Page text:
GRAND RAPIDS, Mich. (WOOD) — Fire season may be over for Michigan but work never stops for Department of Natural Resources analyst Holly Toohey.
Every year, Michigan DNR agents are sent out to other states to help out with natural disasters in the area.
“Knowing where the fire’s at. Where it’s growing. How fast it’s spreading and being able to show that to the folks who are making the decisions on being able to suppress the fire,” explained Toohey.
As the Michigan agent spent two weeks out in northern California in August helping crews there fight the South Fork Complex fire, four wildfires that wreaked havoc on nearly 4,000 acres near Redding.
As a Geographic Information Systems analyst, Toohey, who has been with the DNR for six years, helps collect and disseminate fire pattern data to the boots on the ground.
“In this case for fires out west, it means showing how the fire is changing and putting that on hard copy maps that they can make decision and decide on how to suppress the fire moving forward,” Toohey said.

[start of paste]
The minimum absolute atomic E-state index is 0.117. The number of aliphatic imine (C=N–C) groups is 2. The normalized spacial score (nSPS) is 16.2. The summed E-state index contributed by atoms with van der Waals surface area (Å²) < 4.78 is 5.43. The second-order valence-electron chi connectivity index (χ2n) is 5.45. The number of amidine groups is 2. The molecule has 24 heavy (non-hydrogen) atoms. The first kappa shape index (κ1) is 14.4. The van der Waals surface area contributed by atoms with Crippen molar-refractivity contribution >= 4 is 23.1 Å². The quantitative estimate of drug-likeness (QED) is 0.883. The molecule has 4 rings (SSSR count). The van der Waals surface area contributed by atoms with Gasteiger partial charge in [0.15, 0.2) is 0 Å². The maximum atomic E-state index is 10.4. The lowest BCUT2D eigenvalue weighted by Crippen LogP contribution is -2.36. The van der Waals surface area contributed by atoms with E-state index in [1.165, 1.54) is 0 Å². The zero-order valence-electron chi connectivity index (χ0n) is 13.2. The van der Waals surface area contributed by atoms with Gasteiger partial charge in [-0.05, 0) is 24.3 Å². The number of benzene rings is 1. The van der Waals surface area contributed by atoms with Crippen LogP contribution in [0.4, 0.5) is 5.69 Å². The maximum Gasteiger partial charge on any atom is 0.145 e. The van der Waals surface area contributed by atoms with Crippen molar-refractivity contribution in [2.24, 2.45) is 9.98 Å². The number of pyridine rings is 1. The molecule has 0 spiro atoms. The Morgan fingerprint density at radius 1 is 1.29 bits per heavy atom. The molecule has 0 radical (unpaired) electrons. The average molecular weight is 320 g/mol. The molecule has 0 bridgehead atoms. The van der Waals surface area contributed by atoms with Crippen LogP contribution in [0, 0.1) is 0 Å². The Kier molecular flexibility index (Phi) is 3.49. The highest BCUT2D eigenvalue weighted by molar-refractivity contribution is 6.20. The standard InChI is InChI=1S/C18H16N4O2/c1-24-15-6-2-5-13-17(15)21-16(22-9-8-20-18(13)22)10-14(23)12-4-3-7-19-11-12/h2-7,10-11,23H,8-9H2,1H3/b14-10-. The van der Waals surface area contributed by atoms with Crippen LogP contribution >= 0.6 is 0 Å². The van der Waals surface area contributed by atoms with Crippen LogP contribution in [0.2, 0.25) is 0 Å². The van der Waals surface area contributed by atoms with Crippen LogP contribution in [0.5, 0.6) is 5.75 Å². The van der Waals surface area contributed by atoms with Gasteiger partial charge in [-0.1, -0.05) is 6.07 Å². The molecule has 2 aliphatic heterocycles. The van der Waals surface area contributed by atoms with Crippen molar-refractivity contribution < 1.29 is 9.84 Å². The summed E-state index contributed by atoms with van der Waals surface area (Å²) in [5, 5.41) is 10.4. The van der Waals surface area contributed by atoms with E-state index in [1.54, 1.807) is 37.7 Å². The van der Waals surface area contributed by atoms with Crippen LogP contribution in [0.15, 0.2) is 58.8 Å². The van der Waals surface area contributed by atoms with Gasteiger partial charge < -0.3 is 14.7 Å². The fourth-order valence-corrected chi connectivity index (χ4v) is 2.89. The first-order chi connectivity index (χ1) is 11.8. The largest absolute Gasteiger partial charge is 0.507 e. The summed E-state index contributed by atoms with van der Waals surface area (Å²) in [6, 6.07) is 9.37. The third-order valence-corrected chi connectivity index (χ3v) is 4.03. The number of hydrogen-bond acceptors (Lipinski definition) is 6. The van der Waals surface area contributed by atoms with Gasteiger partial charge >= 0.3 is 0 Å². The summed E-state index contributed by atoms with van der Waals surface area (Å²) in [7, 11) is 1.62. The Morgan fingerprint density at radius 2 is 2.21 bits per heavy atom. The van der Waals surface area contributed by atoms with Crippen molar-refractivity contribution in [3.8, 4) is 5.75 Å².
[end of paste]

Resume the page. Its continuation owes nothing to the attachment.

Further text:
While her work out in California isn’t unique to the West Coast, the extent and degree of data collection from this large fire is on a larger scale than that of what she contends with back home.
“They had so much to teach me when it came to doing my job more efficiently. These are folks who have been working on fires for years now and they’ve gotten very quick and efficient with their mapping duties,” she said.
This year, 50 Michigan DNR fire staff were assigned to out-of-state assistance spanning from front-line workers to management and communication personnel. Michigan is fully reimbursed for the cost of sending its staff out of state, all while staffers like Toohey get a chance to enhance their skills.
“This year was a little less than previous years just because our fire season was so long. We had a much drier environment this year in Michigan and our fire season went for an extended amount of time in comparison to previous years,” she said.
Wildfires within the Mitten State have become more of a threat, according to the DNR, as Michigan experienced its driest spring this year in more than 30 years. In fact, the dry weather played a factor in the Wilderness Trail Fire near Grayling this past June. This time, it was Michigan’s turn to fly fire staff in from other states to help fight the flames.